In November 2021 the court announced that former Electoral Commissioner Faimalomatumua Mathew Lemisio would be appointed Deputy President of the Court. The position had not been advertised, and the appointment had been made without informing the Minister. Following the announcement, Minister of Justice Matamua Vasati Pulufana suspended the appointment process on the grounds that a "drafting error" in the Land and Titles Bill meant that there were no legal provisions for appointments to the court. Attorney-General Su'a Hellene Wallwork subsequently issued a formal opinion that the lack of appointment provisions meant that no appointments could be made until further legislation had been passed, and that the Komisi o Fa'amasinoga o Fanua ma Suafa, intended to be an appointments and supervisory body for the court, was legally powerless. On this basis, Matamua ordered the Ministry of Justice and Courts Administration not to progress the appointments in any way. Despite this, on 17 December 2021 Fepulea'i purported to swear in Faimalomatumua and two other judges without warrants of appointment from the O le Ao o le Malo, claiming the appointments were "made by God". Prime Minister Fiamē Naomi Mataʻafa denounced the appointments as illegal.
On 14 April 2022 the Supreme Court ordered the Minister of Justice to resume administrative assistance to the court, but found that judges appointed under the Land and Titles Act 1981 continued to have jurisdiction only as expressly saved under the Lands and Titles Act 2020, and had no jurisdiction under the new Act. It recommended that Parliament consider how to remedy the problem.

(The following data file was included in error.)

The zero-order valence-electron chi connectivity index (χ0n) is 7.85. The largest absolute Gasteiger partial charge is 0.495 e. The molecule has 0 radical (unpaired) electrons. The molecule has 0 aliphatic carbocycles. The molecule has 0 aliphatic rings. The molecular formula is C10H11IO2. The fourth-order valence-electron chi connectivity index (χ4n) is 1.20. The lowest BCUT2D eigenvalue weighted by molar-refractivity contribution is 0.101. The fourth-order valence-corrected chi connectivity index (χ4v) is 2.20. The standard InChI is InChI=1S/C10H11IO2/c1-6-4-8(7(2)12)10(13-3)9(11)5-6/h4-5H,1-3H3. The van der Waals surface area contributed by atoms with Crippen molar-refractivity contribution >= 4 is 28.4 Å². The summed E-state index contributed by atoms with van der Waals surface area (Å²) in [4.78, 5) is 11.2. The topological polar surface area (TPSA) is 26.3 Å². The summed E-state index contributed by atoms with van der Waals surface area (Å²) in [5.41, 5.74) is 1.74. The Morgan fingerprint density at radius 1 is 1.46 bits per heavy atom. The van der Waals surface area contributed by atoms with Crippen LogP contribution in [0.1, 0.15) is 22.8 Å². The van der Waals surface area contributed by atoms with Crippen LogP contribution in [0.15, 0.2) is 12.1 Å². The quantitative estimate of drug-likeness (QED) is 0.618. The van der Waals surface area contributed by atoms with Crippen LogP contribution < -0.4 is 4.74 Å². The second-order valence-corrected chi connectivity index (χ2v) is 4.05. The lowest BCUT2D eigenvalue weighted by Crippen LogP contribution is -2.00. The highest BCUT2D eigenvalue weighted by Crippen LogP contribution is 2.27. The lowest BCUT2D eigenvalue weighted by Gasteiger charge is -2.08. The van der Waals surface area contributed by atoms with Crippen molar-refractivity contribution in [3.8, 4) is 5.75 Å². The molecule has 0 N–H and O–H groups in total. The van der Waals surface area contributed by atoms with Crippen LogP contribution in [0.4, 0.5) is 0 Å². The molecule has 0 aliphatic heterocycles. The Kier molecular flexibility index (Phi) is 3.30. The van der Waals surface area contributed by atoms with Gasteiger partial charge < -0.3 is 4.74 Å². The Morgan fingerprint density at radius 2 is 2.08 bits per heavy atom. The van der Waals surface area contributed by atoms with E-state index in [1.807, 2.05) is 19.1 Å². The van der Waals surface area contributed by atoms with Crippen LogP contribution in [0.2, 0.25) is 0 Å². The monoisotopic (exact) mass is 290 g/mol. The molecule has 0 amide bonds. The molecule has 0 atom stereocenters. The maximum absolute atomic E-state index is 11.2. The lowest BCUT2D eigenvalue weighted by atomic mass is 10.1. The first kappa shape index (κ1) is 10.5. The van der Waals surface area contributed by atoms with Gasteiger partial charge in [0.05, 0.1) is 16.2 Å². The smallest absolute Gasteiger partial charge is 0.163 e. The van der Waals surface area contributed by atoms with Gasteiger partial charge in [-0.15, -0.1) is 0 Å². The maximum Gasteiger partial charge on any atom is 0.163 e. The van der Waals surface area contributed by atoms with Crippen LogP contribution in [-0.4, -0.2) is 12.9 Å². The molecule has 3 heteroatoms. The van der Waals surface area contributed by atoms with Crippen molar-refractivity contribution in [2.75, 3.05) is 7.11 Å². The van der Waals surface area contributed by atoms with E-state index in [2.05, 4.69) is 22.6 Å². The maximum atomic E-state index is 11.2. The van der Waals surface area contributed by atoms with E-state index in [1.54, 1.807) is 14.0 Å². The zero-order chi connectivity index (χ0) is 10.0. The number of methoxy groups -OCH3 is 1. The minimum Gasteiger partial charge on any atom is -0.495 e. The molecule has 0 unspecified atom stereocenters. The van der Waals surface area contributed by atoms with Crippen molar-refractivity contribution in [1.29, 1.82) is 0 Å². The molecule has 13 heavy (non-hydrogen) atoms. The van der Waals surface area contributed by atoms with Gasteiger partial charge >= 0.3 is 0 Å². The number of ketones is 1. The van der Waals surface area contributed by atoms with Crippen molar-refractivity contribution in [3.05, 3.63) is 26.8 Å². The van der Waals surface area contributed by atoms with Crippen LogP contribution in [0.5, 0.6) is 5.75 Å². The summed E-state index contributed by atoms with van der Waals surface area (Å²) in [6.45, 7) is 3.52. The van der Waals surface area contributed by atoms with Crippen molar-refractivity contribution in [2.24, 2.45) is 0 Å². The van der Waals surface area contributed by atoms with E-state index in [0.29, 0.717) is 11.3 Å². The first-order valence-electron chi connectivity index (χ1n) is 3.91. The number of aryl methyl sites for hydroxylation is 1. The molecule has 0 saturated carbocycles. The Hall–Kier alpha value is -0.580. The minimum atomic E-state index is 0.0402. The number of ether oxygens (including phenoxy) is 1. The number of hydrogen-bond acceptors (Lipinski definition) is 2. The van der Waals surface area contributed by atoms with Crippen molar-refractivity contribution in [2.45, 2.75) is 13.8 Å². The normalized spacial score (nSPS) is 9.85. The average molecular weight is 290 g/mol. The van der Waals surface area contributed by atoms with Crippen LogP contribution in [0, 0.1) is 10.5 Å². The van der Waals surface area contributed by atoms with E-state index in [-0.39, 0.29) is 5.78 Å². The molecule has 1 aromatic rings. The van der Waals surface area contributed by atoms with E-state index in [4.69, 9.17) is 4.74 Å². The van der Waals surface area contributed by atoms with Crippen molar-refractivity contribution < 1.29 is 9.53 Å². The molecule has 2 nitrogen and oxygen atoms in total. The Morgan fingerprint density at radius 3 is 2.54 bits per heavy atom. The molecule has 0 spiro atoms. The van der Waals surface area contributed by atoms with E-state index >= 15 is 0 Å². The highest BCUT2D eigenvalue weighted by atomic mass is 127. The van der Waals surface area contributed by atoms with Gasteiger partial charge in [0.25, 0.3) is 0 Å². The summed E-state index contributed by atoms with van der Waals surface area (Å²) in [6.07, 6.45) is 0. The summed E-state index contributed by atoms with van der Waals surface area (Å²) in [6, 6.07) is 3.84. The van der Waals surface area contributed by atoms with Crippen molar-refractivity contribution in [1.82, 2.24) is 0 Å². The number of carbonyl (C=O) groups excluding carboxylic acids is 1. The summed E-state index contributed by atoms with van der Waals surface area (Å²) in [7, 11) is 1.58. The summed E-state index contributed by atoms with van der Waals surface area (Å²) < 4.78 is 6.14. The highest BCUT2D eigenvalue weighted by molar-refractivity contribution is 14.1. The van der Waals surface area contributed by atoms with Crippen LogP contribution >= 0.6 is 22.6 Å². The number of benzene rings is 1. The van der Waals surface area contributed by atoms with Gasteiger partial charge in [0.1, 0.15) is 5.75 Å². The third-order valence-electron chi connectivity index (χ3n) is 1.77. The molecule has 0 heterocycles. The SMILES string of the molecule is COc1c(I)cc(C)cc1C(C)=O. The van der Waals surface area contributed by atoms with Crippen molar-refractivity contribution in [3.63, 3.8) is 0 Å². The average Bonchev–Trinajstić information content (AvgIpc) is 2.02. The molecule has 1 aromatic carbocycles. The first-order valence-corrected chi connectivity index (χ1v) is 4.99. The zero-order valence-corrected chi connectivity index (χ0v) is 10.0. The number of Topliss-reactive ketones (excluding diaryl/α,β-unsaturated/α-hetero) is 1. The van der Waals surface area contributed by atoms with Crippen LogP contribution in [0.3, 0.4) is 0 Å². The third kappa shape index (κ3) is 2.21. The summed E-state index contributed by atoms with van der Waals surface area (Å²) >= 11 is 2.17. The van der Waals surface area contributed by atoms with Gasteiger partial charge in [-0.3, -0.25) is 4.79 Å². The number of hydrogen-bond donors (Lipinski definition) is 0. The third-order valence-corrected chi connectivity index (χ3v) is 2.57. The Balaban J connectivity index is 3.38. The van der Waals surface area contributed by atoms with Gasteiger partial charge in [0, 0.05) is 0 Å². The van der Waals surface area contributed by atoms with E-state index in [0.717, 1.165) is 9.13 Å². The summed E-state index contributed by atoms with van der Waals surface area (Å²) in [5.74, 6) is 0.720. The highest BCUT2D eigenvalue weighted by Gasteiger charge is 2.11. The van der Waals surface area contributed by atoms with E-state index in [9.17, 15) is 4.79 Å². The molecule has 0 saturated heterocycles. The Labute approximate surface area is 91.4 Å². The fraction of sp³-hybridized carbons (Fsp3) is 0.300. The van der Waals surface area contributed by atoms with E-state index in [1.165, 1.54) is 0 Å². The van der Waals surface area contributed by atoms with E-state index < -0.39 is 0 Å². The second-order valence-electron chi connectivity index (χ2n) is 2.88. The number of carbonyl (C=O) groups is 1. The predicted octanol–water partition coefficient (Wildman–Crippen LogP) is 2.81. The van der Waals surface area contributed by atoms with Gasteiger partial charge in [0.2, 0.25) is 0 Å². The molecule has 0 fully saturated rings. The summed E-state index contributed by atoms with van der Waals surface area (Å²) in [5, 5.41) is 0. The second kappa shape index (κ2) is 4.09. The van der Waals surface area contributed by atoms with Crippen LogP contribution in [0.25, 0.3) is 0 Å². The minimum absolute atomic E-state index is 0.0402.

On 29 October 2022 the Samoan Cabinet told LTC President Fepulea'i Attila Ropati to vacate office by 1 November. On 30 October the Samoa Observer reported that Supreme Court justice Lesatele Rapi Vaai would be sworn in to replace him. Vaii was sworn in as President of the court on 2 November 2022.
In March 2023 three LTC judges appointed under the provisions of the old Act were dismissed and invited to re-apply for their positions as they had been appointed under a provision which no longer existed in the new Act.
- Aiono-Le Tagaloa, Fanaafi Makerita (2009). The land and titles court of Samoa, 1903 - 2008 : 'continuity amid change' (PDF) (PhD). University of Otago. Retrieved 15 August 2021.
- "Constitution of the Independent State of Samoa" (PDF). Parliament of Samoa. Retrieved 15 August 2021.
- Constitution of the Independent State of Samoa, clause 103.
- "Land and Titles Act 1981". PACLII. 4 March 1981. Retrieved 15 August 2021.
- Land and Titles Act 1981, sections 26 and 28.
- Land and Titles Act 1981, sections 29.
- Land and Titles Act 1981, section 37.
- "Village Fono Act 1990". PACLII. 16 October 1990. Retrieved 15 August 2021.
- "Constitution Amendment Act 2020" (PDF). Parliament of Samoa. 5 January 2021. Retrieved 7 August 2021.
- Land and Titles Act 1981, sections 34A-34D.
- Land and Titles Act 1981, sections 37.
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- Sialai Sarafina Sanerivi (17 December 2021). ""Appointments made by God": L.T.C. President". Samoa Observer. Retrieved 17 December 2021.
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- Matai'a Lanuola Tusani T - Ah Tong (2 November 2022). "Lesatele sworn-in as L.T.C. President; scrutinises new laws". Samoa Observer. Retrieved 2 November 2022.
- Sialai Sarafina Sanerivi (3 March 2023). "Three L.T.C. judges told to go". Samoa Observer. Retrieved 4 March 2023.